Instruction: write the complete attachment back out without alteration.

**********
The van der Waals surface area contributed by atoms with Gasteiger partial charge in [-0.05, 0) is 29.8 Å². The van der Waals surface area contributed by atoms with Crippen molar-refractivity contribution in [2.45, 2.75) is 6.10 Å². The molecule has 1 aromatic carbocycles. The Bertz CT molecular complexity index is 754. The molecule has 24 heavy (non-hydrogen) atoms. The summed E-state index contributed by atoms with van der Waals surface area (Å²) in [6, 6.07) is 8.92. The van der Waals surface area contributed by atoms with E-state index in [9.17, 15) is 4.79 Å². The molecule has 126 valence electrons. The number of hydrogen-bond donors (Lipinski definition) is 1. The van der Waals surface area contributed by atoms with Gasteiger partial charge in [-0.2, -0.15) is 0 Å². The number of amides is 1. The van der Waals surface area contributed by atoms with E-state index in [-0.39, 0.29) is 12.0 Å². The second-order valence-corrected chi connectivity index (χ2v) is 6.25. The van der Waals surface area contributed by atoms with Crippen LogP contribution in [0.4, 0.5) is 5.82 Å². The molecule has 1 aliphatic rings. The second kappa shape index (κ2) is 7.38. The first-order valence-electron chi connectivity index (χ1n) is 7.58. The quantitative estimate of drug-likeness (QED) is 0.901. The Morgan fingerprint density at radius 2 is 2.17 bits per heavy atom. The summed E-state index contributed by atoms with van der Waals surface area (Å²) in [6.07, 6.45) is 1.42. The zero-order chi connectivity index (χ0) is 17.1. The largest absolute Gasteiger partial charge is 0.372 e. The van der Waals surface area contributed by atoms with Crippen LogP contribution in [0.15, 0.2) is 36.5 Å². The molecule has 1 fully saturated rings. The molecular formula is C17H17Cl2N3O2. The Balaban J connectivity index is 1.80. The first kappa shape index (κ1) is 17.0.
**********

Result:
The van der Waals surface area contributed by atoms with Gasteiger partial charge in [-0.05, 0) is 29.8 Å². The van der Waals surface area contributed by atoms with Crippen molar-refractivity contribution in [2.45, 2.75) is 6.10 Å². The molecule has 1 aromatic carbocycles. The Bertz CT molecular complexity index is 754. The molecule has 24 heavy (non-hydrogen) atoms. The summed E-state index contributed by atoms with van der Waals surface area (Å²) in [6, 6.07) is 8.92. The van der Waals surface area contributed by atoms with E-state index in [9.17, 15) is 4.79 Å². The molecule has 126 valence electrons. The number of hydrogen-bond donors (Lipinski definition) is 1. The van der Waals surface area contributed by atoms with Gasteiger partial charge in [-0.2, -0.15) is 0 Å². The number of amides is 1. The van der Waals surface area contributed by atoms with E-state index in [-0.39, 0.29) is 12.0 Å². The second-order valence-corrected chi connectivity index (χ2v) is 6.25. The van der Waals surface area contributed by atoms with Crippen LogP contribution in [0.4, 0.5) is 5.82 Å². The molecule has 1 aliphatic rings. The second kappa shape index (κ2) is 7.38. The first-order valence-electron chi connectivity index (χ1n) is 7.58. The quantitative estimate of drug-likeness (QED) is 0.901. The Morgan fingerprint density at radius 2 is 2.17 bits per heavy atom. The summed E-state index contributed by atoms with van der Waals surface area (Å²) in [6.07, 6.45) is 1.42. The zero-order chi connectivity index (χ0) is 17.1. The largest absolute Gasteiger partial charge is 0.372 e. The van der Waals surface area contributed by atoms with Crippen LogP contribution in [0.15, 0.2) is 36.5 Å². The molecule has 1 fully saturated rings. The molecular formula is C17H17Cl2N3O2. The Balaban J connectivity index is 1.80. The first kappa shape index (κ1) is 17.0.